• Prepare vegetable seed beds by removing all weeds and forking in plenty of compost. Cover prepared soil with sheets of black plastic to keep it drier and warmer in preparation for spring planting.
• If you garden on heavy clay soil but want to make an early start in the garden, build
raised beds before the growing season gets under way. The soil will warm up faster and raised beds drain quickly too.
In the fruit garden
• Cut autumn-fruiting raspberry canes to the ground to stimulate new canes, which will fruit in the autumn. Cut the tips of summer-fruiting raspberry canes that have grown beyond the top of their supports; cut just above a bud.
• If you fancy growing potatoes but are struggling for space in your vegetable plot this year, try using potato grow bags.
• Order your fruit trees now for planting in early spring. If space is limited in your garden try growing dwarf fruit trees, or edging vegetable plots with stepover apple and pear trees.
Other jobs about the garden
• Trim deciduous hedges before the birds start nesting.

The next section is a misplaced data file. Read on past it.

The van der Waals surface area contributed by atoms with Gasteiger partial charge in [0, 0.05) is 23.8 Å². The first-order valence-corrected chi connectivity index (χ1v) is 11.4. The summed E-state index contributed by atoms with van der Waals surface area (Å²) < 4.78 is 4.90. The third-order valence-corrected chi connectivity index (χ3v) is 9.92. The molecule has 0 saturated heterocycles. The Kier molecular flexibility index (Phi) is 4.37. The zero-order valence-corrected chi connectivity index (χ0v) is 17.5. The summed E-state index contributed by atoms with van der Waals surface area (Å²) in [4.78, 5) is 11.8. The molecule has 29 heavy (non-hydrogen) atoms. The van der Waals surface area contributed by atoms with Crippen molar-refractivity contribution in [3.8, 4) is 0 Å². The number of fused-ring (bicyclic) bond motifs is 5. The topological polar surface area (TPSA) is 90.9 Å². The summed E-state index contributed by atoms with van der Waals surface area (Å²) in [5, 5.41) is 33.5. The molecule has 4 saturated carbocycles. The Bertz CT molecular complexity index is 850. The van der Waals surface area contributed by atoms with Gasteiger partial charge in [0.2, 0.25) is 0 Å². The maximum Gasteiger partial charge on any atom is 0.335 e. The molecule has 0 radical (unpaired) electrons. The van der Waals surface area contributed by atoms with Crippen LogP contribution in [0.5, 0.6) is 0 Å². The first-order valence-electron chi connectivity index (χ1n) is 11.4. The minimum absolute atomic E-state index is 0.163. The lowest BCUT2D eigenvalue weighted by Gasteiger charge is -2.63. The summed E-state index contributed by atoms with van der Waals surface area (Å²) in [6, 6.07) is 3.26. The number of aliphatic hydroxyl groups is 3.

• Vines such as Ivy, Virginia Creeper and Boston Ivy can be cut back now to keep windows, gutters and roof tiles clear.
• If you're adding woody prunings to compost bins, shred or chop them first as they are slow to decompose.
• Wash empty pots by scrubbing them with hot water and a mild detergent. Rinse them well afterwards.
• The weather is still cold this month so hang fat balls and keep bird feeders topped up to attract birds, who will in turn eat pests in your garden.
• Install water butts now ready for the summer. Rainwater is particularly useful for watering acid-loving, ericaceous plants (tap water is often slightly alkaline).
• If you don't already know what type of soil you have, invest in a soil testing kit to help you choose the right plants for your garden.
• If all you can see from your windows are unattractive sheds, composting areas and bins this winter, think about using evergreen climbers such as Clematis armandii to screen the area, or just to add winter interest. Bamboo plants also make a fantastic screen.